David - I agree with you on Torres who has all the skills to play in the middle. I can make an argument for a central midfield of Donovan, Torres, and yes Bradley. You get most of the creative offense from the first two and defense from the last two. Bradley is not afraid of going in hard on the tackle and can hit the hard long shot. I see Donovan's strength is his vision to create an attack, but he is weak defending. He will track down his opponent with his speed to his credit. Torres has the skill that neither of the other two have, ball control in a tight spot. If those three can maximize their strong points and not be exposed for their weaknesses, they can be a force for the US. I say give them a shot and see what happens.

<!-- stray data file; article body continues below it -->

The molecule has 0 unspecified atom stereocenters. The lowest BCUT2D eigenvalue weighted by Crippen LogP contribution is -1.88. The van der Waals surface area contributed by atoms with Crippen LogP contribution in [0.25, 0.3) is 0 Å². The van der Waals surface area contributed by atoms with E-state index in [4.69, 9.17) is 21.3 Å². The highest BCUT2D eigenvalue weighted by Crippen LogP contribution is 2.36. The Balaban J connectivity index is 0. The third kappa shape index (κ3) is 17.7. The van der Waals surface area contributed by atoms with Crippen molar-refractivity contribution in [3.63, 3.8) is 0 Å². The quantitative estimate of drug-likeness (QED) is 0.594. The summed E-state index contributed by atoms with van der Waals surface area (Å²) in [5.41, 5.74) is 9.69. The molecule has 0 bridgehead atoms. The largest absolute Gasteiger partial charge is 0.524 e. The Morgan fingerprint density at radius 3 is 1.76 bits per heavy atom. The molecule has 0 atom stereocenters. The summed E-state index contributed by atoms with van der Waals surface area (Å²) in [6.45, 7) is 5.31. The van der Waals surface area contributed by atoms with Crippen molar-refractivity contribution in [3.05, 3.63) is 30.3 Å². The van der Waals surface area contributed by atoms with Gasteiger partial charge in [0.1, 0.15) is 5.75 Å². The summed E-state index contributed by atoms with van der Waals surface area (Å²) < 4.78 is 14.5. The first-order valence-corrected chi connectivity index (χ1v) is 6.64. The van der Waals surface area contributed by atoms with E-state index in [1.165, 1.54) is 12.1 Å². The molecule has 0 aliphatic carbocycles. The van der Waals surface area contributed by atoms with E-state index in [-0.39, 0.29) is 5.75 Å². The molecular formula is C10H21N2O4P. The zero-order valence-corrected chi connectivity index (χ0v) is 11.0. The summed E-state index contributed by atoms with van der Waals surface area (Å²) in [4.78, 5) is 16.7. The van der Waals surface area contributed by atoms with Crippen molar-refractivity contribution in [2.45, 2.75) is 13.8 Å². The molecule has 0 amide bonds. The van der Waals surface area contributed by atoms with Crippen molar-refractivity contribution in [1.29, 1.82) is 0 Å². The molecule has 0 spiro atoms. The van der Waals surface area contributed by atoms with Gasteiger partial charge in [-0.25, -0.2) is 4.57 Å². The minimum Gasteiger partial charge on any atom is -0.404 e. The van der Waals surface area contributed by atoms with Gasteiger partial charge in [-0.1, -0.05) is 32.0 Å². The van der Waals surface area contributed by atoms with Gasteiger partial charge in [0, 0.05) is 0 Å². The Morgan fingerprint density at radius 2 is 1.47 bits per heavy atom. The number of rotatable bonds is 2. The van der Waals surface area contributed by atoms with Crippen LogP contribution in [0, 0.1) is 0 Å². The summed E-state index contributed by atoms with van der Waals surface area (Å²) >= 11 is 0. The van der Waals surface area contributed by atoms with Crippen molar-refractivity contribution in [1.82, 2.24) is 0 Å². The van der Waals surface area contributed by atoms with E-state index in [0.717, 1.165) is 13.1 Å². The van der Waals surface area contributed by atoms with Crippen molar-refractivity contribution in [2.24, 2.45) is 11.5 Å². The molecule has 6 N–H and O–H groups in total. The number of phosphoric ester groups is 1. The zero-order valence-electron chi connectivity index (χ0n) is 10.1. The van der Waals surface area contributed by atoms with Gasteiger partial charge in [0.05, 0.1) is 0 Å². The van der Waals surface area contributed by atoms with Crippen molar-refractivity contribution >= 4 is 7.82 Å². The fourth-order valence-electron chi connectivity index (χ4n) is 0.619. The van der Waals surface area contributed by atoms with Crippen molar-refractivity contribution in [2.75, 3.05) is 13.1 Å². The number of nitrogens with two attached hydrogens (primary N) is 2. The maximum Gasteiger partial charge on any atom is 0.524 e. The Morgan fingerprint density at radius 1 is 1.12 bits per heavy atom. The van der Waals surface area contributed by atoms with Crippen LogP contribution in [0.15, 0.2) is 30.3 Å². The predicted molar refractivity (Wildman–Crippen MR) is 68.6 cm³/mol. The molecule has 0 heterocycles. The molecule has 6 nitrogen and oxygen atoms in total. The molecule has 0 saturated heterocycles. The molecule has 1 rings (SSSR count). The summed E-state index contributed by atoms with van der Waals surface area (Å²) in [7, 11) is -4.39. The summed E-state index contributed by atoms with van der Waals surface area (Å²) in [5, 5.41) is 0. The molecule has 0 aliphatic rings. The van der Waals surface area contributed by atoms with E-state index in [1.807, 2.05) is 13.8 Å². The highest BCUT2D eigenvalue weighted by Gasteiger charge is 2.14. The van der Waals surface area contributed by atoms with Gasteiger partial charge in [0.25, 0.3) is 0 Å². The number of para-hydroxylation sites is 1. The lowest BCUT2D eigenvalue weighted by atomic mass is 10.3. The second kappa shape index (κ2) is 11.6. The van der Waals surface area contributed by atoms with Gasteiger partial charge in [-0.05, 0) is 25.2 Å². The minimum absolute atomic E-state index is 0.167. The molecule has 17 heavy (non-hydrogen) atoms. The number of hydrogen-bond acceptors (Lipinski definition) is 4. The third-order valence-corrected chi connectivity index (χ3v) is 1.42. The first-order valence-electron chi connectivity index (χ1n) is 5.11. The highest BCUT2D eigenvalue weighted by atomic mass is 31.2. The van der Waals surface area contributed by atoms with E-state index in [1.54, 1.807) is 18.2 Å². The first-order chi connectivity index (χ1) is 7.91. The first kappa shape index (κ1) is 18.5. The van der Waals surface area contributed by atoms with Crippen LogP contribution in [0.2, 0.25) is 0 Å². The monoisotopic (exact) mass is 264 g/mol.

3. John Paz, September 2, 2011 at 10:29 a.m.

    Charles, I like that midfield lineup very much, and it gives you lots of options for subs.

    We go a goal up against a great team and you can put in Edu, Jones, or (gasp!) Rico.

    Edu off the bench can be shaky, but the guy has wheels, tackling, passing, and poise. Him for Bradley doesn't leave a drop off of anything but work rate, and to win a game you're already up you need calm and poise. Those two things you must admit are MB90's weaknesses.

    Jones is a seasoned pro and tends to give a consistent, ballsy effort every time. And if he comes off the bench it means he hasn't picked up his first yellow yet, so he's free to be that De Jong-style enforcer (minus the karate kick...).

    Where would you put Deuce in that formation? Out wide or up top?

  4. John Paz, September 2, 2011 at 10:35 a.m.

    And then (sorry, didn't finish my thought), if we need more offense thru the middle, you can sub out MB90 and/or JFT for Stuie, that is unless you had him starting out wide as well.